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Chronic kidney disease after liver transplantation for acute liver failure is not associated with perioperative renal dysfunction.

Authors
  • Leithead, J A
  • Ferguson, J W
  • Bates, C M
  • Davidson, J S
  • Simpson, K J
  • Hayes, P C
Type
Published Article
Journal
American Journal of Transplantation
Publisher
Wiley (Blackwell Publishing)
Publication Date
Sep 01, 2011
Volume
11
Issue
9
Pages
1905–1915
Identifiers
DOI: 10.1111/j.1600-6143.2011.03649.x
PMID: 21827620
Source
Medline
License
Unknown

Abstract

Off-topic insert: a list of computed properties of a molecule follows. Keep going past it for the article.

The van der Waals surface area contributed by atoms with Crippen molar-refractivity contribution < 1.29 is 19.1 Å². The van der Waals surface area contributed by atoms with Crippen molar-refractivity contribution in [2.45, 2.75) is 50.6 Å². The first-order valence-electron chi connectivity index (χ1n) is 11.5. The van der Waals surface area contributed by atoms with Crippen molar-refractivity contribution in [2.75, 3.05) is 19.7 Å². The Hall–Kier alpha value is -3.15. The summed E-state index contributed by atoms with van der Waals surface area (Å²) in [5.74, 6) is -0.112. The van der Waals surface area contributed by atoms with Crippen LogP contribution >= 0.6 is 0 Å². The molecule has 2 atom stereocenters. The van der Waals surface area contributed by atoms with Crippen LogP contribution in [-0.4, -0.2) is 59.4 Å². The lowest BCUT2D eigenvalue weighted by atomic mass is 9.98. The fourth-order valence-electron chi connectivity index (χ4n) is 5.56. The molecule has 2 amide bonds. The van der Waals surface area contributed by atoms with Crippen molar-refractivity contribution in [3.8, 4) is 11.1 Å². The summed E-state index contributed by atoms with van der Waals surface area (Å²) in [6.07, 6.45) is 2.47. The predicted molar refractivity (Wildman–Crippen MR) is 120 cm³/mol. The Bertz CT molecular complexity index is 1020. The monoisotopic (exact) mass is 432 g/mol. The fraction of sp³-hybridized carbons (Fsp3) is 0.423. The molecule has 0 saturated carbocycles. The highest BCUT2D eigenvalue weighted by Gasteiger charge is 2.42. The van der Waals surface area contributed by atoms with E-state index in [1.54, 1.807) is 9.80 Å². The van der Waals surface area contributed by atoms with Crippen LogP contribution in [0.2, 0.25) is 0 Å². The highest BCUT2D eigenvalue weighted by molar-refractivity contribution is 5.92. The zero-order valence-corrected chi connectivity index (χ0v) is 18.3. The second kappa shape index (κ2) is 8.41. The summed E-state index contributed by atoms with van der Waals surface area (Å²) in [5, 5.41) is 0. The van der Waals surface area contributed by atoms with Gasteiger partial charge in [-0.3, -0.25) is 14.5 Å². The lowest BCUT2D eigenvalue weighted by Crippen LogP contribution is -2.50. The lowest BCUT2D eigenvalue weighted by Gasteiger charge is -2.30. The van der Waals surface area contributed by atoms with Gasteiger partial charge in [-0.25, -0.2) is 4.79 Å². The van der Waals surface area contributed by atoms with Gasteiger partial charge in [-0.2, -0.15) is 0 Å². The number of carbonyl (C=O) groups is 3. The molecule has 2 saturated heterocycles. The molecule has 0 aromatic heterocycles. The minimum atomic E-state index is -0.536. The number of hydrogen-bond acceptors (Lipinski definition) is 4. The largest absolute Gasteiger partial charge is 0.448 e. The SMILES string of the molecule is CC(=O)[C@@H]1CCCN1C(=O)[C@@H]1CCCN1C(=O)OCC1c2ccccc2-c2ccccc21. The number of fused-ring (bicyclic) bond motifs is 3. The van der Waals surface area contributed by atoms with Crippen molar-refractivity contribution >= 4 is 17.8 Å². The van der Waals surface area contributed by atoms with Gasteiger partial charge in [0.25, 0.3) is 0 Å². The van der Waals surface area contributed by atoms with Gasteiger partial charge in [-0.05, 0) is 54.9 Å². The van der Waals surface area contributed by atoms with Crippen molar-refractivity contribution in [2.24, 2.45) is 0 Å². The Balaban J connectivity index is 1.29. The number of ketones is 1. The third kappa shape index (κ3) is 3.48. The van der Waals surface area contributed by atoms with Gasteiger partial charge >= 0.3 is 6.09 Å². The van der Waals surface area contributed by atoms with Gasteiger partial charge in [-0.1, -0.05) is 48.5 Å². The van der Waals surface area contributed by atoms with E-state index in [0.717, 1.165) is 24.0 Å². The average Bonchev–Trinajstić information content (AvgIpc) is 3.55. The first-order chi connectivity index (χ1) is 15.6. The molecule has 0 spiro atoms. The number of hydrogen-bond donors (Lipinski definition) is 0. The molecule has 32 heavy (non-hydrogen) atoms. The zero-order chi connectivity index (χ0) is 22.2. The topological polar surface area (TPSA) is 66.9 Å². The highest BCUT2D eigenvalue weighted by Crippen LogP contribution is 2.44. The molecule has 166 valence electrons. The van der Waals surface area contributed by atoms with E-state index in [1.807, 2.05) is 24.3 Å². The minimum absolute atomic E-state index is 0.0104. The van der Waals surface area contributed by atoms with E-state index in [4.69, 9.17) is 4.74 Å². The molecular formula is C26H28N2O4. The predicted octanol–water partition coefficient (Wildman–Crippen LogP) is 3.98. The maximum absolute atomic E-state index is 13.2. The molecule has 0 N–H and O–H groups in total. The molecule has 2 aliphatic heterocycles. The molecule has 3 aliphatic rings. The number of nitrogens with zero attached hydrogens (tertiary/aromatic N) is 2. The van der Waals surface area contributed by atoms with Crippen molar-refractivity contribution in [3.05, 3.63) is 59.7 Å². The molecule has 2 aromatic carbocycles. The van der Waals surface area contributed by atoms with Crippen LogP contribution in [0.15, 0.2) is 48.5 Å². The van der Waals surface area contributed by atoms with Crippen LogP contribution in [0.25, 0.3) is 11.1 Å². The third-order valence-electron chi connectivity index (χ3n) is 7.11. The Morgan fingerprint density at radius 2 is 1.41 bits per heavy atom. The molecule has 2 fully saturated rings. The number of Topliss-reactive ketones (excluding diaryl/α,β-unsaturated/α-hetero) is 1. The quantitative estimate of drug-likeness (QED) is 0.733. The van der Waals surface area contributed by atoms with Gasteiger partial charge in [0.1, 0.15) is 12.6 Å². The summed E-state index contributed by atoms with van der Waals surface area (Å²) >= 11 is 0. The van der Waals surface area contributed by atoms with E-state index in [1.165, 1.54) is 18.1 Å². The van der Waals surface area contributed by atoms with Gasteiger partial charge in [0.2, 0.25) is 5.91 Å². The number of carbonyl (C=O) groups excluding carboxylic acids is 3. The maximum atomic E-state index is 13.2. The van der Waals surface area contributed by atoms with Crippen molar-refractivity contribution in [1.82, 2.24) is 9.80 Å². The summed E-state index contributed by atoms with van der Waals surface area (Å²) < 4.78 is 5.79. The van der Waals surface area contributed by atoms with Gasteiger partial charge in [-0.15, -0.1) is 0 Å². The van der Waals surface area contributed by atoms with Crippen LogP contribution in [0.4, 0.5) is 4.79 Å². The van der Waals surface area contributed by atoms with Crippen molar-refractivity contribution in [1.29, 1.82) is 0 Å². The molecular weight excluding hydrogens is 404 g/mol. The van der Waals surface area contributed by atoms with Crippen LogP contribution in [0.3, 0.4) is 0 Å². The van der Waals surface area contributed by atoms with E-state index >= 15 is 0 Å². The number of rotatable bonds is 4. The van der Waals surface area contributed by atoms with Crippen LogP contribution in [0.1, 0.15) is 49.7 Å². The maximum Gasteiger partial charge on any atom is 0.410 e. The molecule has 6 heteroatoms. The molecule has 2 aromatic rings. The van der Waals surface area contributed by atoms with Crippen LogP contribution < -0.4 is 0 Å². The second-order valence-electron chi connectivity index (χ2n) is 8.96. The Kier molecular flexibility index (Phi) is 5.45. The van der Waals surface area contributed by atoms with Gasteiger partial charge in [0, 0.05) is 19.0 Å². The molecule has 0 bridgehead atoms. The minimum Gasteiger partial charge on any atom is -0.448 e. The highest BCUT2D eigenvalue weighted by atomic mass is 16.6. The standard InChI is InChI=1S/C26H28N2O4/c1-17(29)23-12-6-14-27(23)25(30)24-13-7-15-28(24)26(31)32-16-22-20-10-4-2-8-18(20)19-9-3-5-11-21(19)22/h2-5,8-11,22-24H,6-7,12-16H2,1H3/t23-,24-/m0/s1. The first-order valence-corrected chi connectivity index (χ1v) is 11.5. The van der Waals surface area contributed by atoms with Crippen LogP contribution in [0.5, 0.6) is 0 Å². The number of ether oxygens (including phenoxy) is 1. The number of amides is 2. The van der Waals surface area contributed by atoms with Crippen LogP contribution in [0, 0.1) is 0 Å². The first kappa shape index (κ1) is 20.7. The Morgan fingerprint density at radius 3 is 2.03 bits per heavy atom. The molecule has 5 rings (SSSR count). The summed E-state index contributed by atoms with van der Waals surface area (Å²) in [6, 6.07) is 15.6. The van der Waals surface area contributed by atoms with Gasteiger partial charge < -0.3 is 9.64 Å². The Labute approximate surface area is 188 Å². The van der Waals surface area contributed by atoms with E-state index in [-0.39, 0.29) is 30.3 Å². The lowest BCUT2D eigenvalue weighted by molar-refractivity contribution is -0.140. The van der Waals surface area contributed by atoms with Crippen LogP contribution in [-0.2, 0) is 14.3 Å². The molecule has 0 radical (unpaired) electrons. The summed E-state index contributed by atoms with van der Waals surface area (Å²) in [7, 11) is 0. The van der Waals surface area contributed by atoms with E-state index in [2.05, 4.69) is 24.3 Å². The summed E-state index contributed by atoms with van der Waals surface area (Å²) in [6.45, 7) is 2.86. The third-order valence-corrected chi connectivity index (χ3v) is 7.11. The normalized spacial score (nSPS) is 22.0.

Renal dysfunction of acute liver failure (ALF) may have distinct pathophysiological mechanisms to hepatorenal syndrome of cirrhosis. Yet, the impact of perioperative renal function on posttransplant renal outcomes in ALF patients specifically has not been established. The aims of this study were (1) to describe the incidence and risk factors for chronic renal dysfunction following liver transplantation for ALF and (2) to compare renal outcomes with age-sex-matched patients transplanted for chronic liver disease. This was a single-center study of 101 patients transplanted for ALF. Fifty-three-and-a-half percent had pretransplant acute kidney injury and 64.9% required perioperative renal replacement therapy. After transplantation the 5-year cumulative incidence of chronic kidney disease (eGFR <60 mL/min/1.73 m²) was 41.5%. There was no association between perioperative acute kidney injury (p = 0.288) or renal replacement therapy (p = 0.134) and chronic kidney disease. Instead, the independent predictors of chronic kidney disease were older age (p = 0.019), female gender (p = 0.049), hypertension (p = 0.031), cyclosporine (p = 0.027) and nonacetaminophen-induced ALF (p = 0.039). Despite marked differences in the perioperative clinical condition and survival of patients transplanted for ALF and chronic liver disease, renal outcomes were the same. In conclusion, in patients transplanted for ALF the severity of perioperative renal injury does not predict posttransplant chronic renal dysfunction.

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